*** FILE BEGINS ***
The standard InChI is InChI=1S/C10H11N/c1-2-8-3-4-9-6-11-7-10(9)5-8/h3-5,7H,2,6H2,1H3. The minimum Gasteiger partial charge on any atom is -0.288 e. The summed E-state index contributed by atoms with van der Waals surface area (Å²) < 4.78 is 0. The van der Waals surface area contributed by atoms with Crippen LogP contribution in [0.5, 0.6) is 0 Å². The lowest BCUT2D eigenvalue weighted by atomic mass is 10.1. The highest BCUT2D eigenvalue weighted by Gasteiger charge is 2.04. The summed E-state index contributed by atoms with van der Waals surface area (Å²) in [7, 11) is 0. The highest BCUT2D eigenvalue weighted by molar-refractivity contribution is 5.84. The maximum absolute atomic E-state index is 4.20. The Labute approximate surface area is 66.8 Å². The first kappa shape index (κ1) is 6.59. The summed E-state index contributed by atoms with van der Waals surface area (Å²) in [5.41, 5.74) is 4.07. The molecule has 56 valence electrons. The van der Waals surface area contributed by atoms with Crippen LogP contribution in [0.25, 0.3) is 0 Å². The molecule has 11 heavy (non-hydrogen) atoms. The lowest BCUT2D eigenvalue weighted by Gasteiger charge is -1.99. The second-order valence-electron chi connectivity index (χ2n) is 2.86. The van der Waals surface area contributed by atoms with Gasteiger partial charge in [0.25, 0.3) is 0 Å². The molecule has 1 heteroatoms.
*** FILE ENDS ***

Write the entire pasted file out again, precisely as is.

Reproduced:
The standard InChI is InChI=1S/C10H11N/c1-2-8-3-4-9-6-11-7-10(9)5-8/h3-5,7H,2,6H2,1H3. The minimum Gasteiger partial charge on any atom is -0.288 e. The summed E-state index contributed by atoms with van der Waals surface area (Å²) < 4.78 is 0. The van der Waals surface area contributed by atoms with Crippen LogP contribution in [0.5, 0.6) is 0 Å². The lowest BCUT2D eigenvalue weighted by atomic mass is 10.1. The highest BCUT2D eigenvalue weighted by Gasteiger charge is 2.04. The summed E-state index contributed by atoms with van der Waals surface area (Å²) in [7, 11) is 0. The highest BCUT2D eigenvalue weighted by molar-refractivity contribution is 5.84. The maximum absolute atomic E-state index is 4.20. The Labute approximate surface area is 66.8 Å². The first kappa shape index (κ1) is 6.59. The summed E-state index contributed by atoms with van der Waals surface area (Å²) in [5.41, 5.74) is 4.07. The molecule has 56 valence electrons. The van der Waals surface area contributed by atoms with Crippen LogP contribution in [0.25, 0.3) is 0 Å². The molecule has 11 heavy (non-hydrogen) atoms. The lowest BCUT2D eigenvalue weighted by Gasteiger charge is -1.99. The second-order valence-electron chi connectivity index (χ2n) is 2.86. The van der Waals surface area contributed by atoms with Gasteiger partial charge in [0.25, 0.3) is 0 Å². The molecule has 1 heteroatoms.